Punk isn't dead, but it's close. It's a shambling stitched-up zombie now, hungering for intelligence but often settling for mindless, juvenile statements. Or artful glamour. Sometimes it has a hint of relevance, but rarely does it have the will to mean something.
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  • 'How I Got Over,' The Roots
  • 'How I Got Over,' The Roots

    Jimmy Fallon's house band borrows some star power.
      On the latest effort by the Roots, the indie crossover potential is blatant. Featuring Joanna Newsom and My Morning Jacket’s Jim James, it’d be easy to peg it as a hipster favorite. But th
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  • 'High Violet,' The National
  • 'High Violet,' The National

    The indie darlings have done it again.
      THE NATIONALHigh VioletHHHHThey bloody did it again. Trust us, we’re as surprised as you are. The National, itinerant indie darlings and noted Obama adherents, have produced another watershed al
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  • Hearts and Minds
  • Hearts and Minds

    The Head and the Heart marks Seattle's shift from grunge to folk-pop.
      The character of the scene has changed significantly — and the eyes of the hipster mafia have wandered elsewhere, to Montreal and Williamsburg. Though there’s still plenty of flannel and bushy beards, Seattle’s grunge days are long gone.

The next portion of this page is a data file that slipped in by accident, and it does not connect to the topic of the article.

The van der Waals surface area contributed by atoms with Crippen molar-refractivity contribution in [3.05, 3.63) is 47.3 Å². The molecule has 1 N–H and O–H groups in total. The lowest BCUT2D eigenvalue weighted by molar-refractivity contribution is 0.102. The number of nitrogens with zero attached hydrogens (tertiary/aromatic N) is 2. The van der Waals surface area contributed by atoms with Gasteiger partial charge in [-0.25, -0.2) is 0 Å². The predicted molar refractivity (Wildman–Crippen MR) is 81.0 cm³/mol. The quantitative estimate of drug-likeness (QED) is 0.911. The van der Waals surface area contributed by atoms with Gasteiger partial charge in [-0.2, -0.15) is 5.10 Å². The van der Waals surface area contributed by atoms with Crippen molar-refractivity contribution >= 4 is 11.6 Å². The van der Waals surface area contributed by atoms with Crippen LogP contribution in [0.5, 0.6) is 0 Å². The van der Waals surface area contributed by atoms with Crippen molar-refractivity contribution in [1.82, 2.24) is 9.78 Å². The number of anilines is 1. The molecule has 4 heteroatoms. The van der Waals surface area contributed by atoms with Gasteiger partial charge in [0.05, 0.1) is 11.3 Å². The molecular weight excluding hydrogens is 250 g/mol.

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  • Behind the Glass
  • Behind the Glass

    John Vanderslice, in and out of the booth.
      Being a great producer does not necessarily mean being a great musician, despite the thin line between the two professions. Hell, Rick Rubin was kicked out of his first band because he couldn’t play more than a few simple chords (ironically enough, it was a punk band).
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  • Giant Steps
  • Giant Steps

    The Sasquatch Festival leaves a huge footprint.
      Nine is admittedly not as round and auspicious a number as 10. But it’s a milestone in its own right. The long-standing Washington state indie rock mainstay, Sasquatch Festival, celebrates its ninth year this year. Two hours from any kind of real civilization, the Gorge Amphitheater in George, Wash.
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  • 'Heaven is Whenever,' The Hold Steady
  • 'Heaven is Whenever,' The Hold Steady

    Even with loss of keyboardist Franz Nicolay, the Hold Steady keeps things together.
      There’s no mistaking it: The departure of Franz Nicolay, keyboardist and moustachioed rake, has left a palpable hole in the Hold Steady’s lineup. But Craig Finn and company are determined
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  • Animal House
  • Animal House

    Local Natives produces familiar music with enviable results.
      Local Natives produces familiar music with enviable results
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  • 'True Love Cast Out All Evil,' Roky Erickson
  • 'True Love Cast Out All Evil,' Roky Erickson

    Fallen psych-rock legend Roky Erikson is back with one hell of a record.
      It sounds like a match made in indie-nerd heaven: Roky Erickson, minor psychedelic rock legend (of the long-defunct and sadly underappreciated ’60s band, the 13th Floor Elevators), backed by contemporary sad bastards and literary folk rockers Okkervil River.